Break your own rules. Be yourself. Have self-compassion.
Ambitions are good for your career; they can push you creatively and productively, but relentlessly pursuing them through tunnel vision is dangerous. They rarely result in what you expect, and while you might find success and feel brief moments of accomplishment, the satisfaction is usually short-lived. Your ambition is just setting you up for another hill you have to climb, and another one after that. When you blindly obey your own ambitions, they can be a lofty and slippery slope.
‘The most important rules to break are your own.’
Sometimes the pay-off is not worth the effort of your ambition. When you’re putting tons of effort into your goals, you expect to get some value out of it. A minimal value with a high level of ambition can be problematic without foreseeing high value in the long-term. Your ambition is capable of clouding your judgement to quit or change your approach. You have to break the routine. Break the cycle. Come to terms with the fact that your ambition is not in control of you, because nothing ever goes to plan.
Break your own rules. This isn’t self-sabotage. At the end of the day, your ambitions are just a guide, not a rule book.
Persistence is essential to achieving most goals, but knowing when to quit or change something is even more important. It’s liberating for our sanity to know we can tear up the script. Life’s circumstances make it impossible to stick to schedules and routines forever, so get comfortable with throwing them out of the window when the time comes.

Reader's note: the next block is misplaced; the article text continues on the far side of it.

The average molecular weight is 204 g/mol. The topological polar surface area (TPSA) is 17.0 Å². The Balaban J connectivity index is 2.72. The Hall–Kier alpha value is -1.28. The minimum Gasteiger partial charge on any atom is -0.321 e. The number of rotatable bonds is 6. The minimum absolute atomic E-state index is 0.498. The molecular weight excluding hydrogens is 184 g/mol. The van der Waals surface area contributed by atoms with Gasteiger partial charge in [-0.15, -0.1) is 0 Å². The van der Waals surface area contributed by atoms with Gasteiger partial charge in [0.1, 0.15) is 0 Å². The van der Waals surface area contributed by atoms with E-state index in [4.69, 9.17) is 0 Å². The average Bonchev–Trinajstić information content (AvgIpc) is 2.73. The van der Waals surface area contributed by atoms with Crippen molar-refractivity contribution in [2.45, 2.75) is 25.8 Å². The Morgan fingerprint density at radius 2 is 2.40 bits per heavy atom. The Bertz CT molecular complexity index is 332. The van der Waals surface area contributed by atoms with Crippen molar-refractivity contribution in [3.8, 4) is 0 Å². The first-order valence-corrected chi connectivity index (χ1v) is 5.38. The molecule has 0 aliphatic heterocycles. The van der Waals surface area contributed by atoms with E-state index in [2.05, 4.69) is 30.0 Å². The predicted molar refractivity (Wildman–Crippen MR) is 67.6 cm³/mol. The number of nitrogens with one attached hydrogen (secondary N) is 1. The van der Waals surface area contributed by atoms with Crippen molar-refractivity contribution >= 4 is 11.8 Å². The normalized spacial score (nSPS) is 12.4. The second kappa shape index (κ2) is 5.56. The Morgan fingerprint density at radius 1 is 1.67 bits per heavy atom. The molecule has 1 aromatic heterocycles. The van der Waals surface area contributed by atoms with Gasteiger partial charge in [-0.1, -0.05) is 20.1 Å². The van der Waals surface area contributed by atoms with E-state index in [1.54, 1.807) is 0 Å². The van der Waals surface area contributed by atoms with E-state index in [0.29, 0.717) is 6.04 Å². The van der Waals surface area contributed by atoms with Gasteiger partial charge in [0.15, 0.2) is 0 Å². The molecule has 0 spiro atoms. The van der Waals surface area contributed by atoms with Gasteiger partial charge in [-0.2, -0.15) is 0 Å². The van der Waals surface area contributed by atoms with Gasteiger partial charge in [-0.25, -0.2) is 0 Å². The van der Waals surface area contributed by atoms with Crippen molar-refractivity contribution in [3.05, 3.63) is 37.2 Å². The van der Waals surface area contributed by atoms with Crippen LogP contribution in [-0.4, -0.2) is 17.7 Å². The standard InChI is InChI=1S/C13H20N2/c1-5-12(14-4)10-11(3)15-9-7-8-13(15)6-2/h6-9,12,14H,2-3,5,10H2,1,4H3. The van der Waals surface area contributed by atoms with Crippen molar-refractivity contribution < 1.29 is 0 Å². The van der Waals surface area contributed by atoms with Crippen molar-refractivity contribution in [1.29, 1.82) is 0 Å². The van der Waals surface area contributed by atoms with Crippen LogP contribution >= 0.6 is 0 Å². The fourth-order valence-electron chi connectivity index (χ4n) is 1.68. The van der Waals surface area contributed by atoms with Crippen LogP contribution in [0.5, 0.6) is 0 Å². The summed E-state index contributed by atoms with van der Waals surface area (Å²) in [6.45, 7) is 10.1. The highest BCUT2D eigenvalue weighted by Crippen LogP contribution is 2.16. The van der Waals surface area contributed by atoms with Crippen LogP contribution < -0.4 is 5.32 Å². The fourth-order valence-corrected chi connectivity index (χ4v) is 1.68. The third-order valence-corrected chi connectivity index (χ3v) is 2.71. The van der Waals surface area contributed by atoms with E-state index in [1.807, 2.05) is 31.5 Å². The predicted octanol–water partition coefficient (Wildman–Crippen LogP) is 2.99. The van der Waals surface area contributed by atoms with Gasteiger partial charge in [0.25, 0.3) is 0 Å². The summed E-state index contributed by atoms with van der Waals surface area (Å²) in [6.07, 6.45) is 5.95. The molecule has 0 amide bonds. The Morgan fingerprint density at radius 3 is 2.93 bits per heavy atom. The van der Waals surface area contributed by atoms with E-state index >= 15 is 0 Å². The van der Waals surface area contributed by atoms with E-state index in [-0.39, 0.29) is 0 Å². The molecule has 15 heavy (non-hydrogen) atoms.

‘Be who you are. Not who you think you should be.’
It’s easy to allow yourself to consider who you think you should be. What kind of person am I? What can I be? What should I be? Just be you. If you’re not working inside of your natural flow, it’s harder to be you. You can’t allow your ambitions to decide that you need to be somebody else.
Instead of focusing too often on self-reflection, get into your state of least friction and focus on the now, the work, and the moment.
You can allow others to inspire you by their actions, but you’ll never be them, and they’ll never be you. You’re the only one capable of your own unique output because of your personality and own personal experience. Once you get into the natural rhythm of what makes you more productive, or more creative, your ambition bends to your will and not the other way around.
‘Self-compassion encourages us to face ourselves in a less critical way so we can change for the better.’
Inside your head, you can be your own worst self-critic; giving yourself the harshest feedback, the most doubting comments, and be constantly overthinking your exploits. But with some self-compassion, you’re able to forgive your actions and keep moving. This doesn’t mean you’re not learning from your mistakes or allowing them to happen.
Give yourself some slack—it pays off in more ways than you think.
People with more self-compassion are more likely to have better creative output because they’ll accept the ‘flaws’ and risks that can create original ideas. They’re more likely to be productive because perfectionism doesn’t exist. They’re more likely to overcome the psychological boundaries that present themselves when ambitions take over.